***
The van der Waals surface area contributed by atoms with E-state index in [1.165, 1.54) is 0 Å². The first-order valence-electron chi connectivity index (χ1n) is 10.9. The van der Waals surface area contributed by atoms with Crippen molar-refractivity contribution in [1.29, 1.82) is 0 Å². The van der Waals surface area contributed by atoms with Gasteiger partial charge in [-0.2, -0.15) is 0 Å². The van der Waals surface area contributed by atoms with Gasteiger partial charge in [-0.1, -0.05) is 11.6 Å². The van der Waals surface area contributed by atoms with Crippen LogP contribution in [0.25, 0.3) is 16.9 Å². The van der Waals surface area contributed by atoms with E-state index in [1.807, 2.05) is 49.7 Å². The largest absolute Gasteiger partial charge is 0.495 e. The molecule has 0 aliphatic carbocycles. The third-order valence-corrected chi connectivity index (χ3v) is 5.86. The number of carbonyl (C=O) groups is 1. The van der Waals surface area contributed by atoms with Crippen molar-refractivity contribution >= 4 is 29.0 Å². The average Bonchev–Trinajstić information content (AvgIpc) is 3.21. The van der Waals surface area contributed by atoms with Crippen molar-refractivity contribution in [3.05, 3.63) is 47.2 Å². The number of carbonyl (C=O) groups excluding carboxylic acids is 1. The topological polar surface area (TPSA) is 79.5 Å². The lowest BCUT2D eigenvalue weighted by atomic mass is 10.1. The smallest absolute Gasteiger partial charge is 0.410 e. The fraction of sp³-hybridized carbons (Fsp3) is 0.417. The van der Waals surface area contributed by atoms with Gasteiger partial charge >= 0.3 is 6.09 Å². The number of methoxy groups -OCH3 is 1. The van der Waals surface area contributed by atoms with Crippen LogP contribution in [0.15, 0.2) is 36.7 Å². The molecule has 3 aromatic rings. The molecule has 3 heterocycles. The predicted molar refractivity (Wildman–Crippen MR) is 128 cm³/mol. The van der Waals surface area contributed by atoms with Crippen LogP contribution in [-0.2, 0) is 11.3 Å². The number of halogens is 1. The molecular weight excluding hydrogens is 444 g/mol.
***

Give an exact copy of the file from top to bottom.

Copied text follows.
The van der Waals surface area contributed by atoms with E-state index in [1.165, 1.54) is 0 Å². The first-order valence-electron chi connectivity index (χ1n) is 10.9. The van der Waals surface area contributed by atoms with Crippen molar-refractivity contribution in [1.29, 1.82) is 0 Å². The van der Waals surface area contributed by atoms with Gasteiger partial charge in [-0.2, -0.15) is 0 Å². The van der Waals surface area contributed by atoms with Gasteiger partial charge in [-0.1, -0.05) is 11.6 Å². The van der Waals surface area contributed by atoms with Crippen LogP contribution in [0.25, 0.3) is 16.9 Å². The van der Waals surface area contributed by atoms with E-state index in [1.807, 2.05) is 49.7 Å². The largest absolute Gasteiger partial charge is 0.495 e. The molecule has 0 aliphatic carbocycles. The third-order valence-corrected chi connectivity index (χ3v) is 5.86. The number of carbonyl (C=O) groups is 1. The van der Waals surface area contributed by atoms with Crippen molar-refractivity contribution >= 4 is 29.0 Å². The average Bonchev–Trinajstić information content (AvgIpc) is 3.21. The van der Waals surface area contributed by atoms with Crippen molar-refractivity contribution in [3.05, 3.63) is 47.2 Å². The number of carbonyl (C=O) groups excluding carboxylic acids is 1. The topological polar surface area (TPSA) is 79.5 Å². The lowest BCUT2D eigenvalue weighted by atomic mass is 10.1. The smallest absolute Gasteiger partial charge is 0.410 e. The fraction of sp³-hybridized carbons (Fsp3) is 0.417. The van der Waals surface area contributed by atoms with Gasteiger partial charge >= 0.3 is 6.09 Å². The number of methoxy groups -OCH3 is 1. The van der Waals surface area contributed by atoms with Crippen LogP contribution in [0.15, 0.2) is 36.7 Å². The molecule has 3 aromatic rings. The molecule has 3 heterocycles. The predicted molar refractivity (Wildman–Crippen MR) is 128 cm³/mol. The van der Waals surface area contributed by atoms with Crippen LogP contribution in [-0.2, 0) is 11.3 Å². The number of halogens is 1. The molecular weight excluding hydrogens is 444 g/mol.